Jude Knight, who has been a volunteer at Theatre Memphis for 50 years, is The Best Time’s Volunteer of the Month for April.

“As Theatre Memphis begins celebrating 100 years in May, 2021, volunteer Jude Knight will celebrate her 50th anniversary commemorating her first show with Theatre Memphis portraying Martha Jefferson in “1776” in 1971 in TM’s former home, the Pink Palace,” said Randall Hartzog, the theater’s director of marketing and communications.

Knight was also recently accorded the 2021 American Association of Community Theatre Robert E. Gard Superior Volunteer Award as a representative of Theatre Memphis.

april 2021 vol

Jude Knight

The honor is bestowed on volunteers older than 65 who have faithfully served community theatre for more than 25 years.

“It has been nothing but a pleasure for me to serve my community and my home theatre, Theatre Memphis, in the past,” Knight said.

“Theatre Memphis does so much for the community; I am proud to have been a part of that. But wait! There’s more to come. I’m not finished yet. Thank you to the American Association of Community Theatre for this honor.’’

Past Theatre Memphis volunteers who have also received the award are Barry Fuller in 2017, Bennett Wood in 2011, Betsy Reeder in 1999 and Alice Rogers in 1988.

Knight portrayed Eliza Doolittle in “My Fair Lady” when Theatre Memphis officially opened the doors on its new facility in East Memphis.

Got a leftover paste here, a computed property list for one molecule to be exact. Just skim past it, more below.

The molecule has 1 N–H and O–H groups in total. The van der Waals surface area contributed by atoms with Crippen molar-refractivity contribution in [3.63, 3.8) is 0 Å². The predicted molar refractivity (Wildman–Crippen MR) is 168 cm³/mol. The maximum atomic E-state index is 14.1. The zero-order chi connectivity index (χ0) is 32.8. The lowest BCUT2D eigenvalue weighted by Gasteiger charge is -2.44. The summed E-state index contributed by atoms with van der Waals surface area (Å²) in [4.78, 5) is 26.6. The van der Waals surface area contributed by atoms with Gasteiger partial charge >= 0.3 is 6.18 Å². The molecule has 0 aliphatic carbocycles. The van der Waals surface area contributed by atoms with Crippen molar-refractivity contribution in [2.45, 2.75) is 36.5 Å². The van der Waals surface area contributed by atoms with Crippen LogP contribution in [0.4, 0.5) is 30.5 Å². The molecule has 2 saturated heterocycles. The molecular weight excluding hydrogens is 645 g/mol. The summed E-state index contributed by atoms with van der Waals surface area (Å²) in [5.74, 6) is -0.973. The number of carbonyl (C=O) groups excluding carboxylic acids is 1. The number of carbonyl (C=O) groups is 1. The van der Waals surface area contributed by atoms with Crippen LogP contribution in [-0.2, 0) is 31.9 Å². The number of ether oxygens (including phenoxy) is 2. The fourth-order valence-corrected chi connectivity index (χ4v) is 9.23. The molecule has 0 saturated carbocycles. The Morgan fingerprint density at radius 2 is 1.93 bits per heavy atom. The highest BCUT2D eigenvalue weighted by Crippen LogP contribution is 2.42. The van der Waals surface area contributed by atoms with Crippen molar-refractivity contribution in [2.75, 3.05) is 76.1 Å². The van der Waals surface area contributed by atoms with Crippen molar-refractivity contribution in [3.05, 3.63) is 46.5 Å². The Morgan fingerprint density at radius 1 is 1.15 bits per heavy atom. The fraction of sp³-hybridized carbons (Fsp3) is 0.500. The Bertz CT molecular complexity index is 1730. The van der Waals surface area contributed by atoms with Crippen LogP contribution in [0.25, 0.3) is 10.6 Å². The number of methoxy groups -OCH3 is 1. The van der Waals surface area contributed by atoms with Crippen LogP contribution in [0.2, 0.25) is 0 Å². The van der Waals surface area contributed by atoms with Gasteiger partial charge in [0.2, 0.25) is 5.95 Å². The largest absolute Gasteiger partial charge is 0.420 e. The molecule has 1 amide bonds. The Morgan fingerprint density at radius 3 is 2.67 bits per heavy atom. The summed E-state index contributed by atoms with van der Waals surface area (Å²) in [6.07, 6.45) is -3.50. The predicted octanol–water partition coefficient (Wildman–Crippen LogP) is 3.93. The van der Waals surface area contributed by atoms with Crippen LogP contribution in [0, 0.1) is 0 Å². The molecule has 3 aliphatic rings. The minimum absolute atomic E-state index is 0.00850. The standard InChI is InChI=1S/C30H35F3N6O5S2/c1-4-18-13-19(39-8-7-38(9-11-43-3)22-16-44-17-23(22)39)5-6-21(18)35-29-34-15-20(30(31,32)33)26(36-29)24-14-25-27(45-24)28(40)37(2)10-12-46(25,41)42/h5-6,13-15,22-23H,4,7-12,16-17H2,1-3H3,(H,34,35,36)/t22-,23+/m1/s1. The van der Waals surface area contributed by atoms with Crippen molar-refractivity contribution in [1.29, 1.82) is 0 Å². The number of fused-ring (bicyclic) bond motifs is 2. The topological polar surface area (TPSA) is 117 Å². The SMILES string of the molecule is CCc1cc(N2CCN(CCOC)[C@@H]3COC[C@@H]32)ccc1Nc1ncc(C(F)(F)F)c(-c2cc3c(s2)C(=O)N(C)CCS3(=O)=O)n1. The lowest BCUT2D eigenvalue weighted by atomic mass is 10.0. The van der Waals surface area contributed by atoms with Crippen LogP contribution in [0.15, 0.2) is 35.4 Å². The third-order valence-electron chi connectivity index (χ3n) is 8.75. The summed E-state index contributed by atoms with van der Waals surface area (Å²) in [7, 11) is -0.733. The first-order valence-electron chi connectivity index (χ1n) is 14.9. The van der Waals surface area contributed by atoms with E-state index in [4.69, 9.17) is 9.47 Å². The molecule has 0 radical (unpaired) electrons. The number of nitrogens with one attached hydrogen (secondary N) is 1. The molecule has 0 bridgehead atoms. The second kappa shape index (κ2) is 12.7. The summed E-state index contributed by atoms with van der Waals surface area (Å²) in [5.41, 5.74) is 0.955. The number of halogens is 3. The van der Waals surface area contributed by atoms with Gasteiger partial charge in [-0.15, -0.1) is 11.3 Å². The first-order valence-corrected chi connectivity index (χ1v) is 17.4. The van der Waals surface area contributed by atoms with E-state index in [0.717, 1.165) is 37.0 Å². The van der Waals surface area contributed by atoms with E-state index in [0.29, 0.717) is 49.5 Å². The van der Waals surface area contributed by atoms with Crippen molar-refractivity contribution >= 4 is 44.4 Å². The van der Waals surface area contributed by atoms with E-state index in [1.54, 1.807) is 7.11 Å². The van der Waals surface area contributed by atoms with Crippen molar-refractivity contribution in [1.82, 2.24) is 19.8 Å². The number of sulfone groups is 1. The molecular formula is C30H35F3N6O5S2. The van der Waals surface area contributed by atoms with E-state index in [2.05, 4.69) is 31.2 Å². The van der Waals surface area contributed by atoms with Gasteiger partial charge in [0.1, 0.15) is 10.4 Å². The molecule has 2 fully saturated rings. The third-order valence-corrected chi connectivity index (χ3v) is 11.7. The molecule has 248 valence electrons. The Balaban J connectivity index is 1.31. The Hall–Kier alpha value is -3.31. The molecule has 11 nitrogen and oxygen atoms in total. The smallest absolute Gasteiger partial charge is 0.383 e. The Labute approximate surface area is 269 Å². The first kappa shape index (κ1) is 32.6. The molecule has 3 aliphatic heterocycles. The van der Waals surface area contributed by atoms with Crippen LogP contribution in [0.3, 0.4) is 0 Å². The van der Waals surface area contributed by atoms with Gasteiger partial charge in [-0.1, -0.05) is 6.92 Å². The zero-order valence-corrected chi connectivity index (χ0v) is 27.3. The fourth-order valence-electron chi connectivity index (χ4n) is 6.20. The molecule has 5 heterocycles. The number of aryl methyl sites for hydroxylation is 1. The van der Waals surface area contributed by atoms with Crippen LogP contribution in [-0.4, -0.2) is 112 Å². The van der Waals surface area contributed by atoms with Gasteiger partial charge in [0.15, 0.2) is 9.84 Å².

“Fast forward 50 years with 43 productions as a beloved and award-winning leading lady and character actress as well as 25 years on Theatre Memphis board of directors, Jude is as passionate and dedicated to Theatre Memphis as she was when she was first featured in that first TM production at the age of 20,” Hartzog said.

“Fifty years of service is only the beginning point for highlighting the contributions Jude Knight has made to community theater and Theatre Memphis. That service includes not only performing, but also involvement on Theatre Memphis committees, marketing, play selection, special events, to name only few, and board leadership including the position of vice president on the executive committee.”

Whenever the call comes to step up, Knight has been there to answer with her service and to raise the bar to accomplish the stated goals, he said.

Knight is included in a very special group of passionate volunteers who have helped Theatre Memphis strive and achieve our overriding goal of “consistent artistic excellence,” Hartzog said.

In 2012, Knight was recognized with the Eugart Yerian Award from the annual Memphis Ostranders Theatre Awards for lifetime achievement. Hartzog described her as a true matriarch of the 100-year-old organization,

“Jude deserves the recognition as a superior volunteer. Her tireless efforts, wisdom and guidance for promoting community, joy of theatre and selfless expression of giving of herself is her nature,” Hartzog said.

“Jude’s very presence elevates every meeting, discussion and action surrounding her dedication to her community and theatre. Jude serves as the role model and mentor to the younger performers taking them under her wing to teach them stage etiquette and correct ways to achieve a professional approach to performance and community theatre.”

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